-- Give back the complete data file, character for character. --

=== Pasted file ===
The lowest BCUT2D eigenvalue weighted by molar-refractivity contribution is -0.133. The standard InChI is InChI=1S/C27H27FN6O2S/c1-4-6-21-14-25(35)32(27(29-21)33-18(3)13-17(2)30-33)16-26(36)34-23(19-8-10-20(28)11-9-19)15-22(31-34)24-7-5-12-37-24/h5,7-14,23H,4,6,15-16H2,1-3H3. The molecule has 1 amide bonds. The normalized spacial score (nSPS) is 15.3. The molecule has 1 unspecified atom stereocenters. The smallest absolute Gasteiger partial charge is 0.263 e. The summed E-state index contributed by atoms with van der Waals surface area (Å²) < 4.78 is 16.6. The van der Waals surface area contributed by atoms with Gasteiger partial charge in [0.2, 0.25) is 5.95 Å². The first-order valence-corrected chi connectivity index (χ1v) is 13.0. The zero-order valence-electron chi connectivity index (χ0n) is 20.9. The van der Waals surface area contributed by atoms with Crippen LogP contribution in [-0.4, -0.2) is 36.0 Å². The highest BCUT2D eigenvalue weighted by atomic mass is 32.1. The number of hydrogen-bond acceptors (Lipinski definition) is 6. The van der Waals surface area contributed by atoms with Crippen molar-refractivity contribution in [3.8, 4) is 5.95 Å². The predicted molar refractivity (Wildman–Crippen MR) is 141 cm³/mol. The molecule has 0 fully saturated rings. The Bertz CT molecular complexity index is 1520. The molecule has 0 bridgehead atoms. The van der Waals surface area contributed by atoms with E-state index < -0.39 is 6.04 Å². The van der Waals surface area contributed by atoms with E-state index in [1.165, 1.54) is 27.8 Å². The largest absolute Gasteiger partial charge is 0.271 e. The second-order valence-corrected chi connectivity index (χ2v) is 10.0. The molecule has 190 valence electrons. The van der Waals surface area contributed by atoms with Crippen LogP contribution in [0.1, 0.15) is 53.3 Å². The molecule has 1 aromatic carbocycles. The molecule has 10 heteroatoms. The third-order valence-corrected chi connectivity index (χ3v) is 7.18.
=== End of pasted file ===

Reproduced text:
The lowest BCUT2D eigenvalue weighted by molar-refractivity contribution is -0.133. The standard InChI is InChI=1S/C27H27FN6O2S/c1-4-6-21-14-25(35)32(27(29-21)33-18(3)13-17(2)30-33)16-26(36)34-23(19-8-10-20(28)11-9-19)15-22(31-34)24-7-5-12-37-24/h5,7-14,23H,4,6,15-16H2,1-3H3. The molecule has 1 amide bonds. The normalized spacial score (nSPS) is 15.3. The molecule has 1 unspecified atom stereocenters. The smallest absolute Gasteiger partial charge is 0.263 e. The summed E-state index contributed by atoms with van der Waals surface area (Å²) < 4.78 is 16.6. The van der Waals surface area contributed by atoms with Gasteiger partial charge in [0.2, 0.25) is 5.95 Å². The first-order valence-corrected chi connectivity index (χ1v) is 13.0. The zero-order valence-electron chi connectivity index (χ0n) is 20.9. The van der Waals surface area contributed by atoms with Crippen LogP contribution in [-0.4, -0.2) is 36.0 Å². The highest BCUT2D eigenvalue weighted by atomic mass is 32.1. The number of hydrogen-bond acceptors (Lipinski definition) is 6. The van der Waals surface area contributed by atoms with Crippen molar-refractivity contribution in [3.8, 4) is 5.95 Å². The predicted molar refractivity (Wildman–Crippen MR) is 141 cm³/mol. The molecule has 0 fully saturated rings. The Bertz CT molecular complexity index is 1520. The molecule has 0 bridgehead atoms. The van der Waals surface area contributed by atoms with E-state index < -0.39 is 6.04 Å². The van der Waals surface area contributed by atoms with E-state index in [1.165, 1.54) is 27.8 Å². The largest absolute Gasteiger partial charge is 0.271 e. The second-order valence-corrected chi connectivity index (χ2v) is 10.0. The molecule has 190 valence electrons. The van der Waals surface area contributed by atoms with Crippen LogP contribution in [0.1, 0.15) is 53.3 Å². The molecule has 1 aromatic carbocycles. The molecule has 10 heteroatoms. The third-order valence-corrected chi connectivity index (χ3v) is 7.18.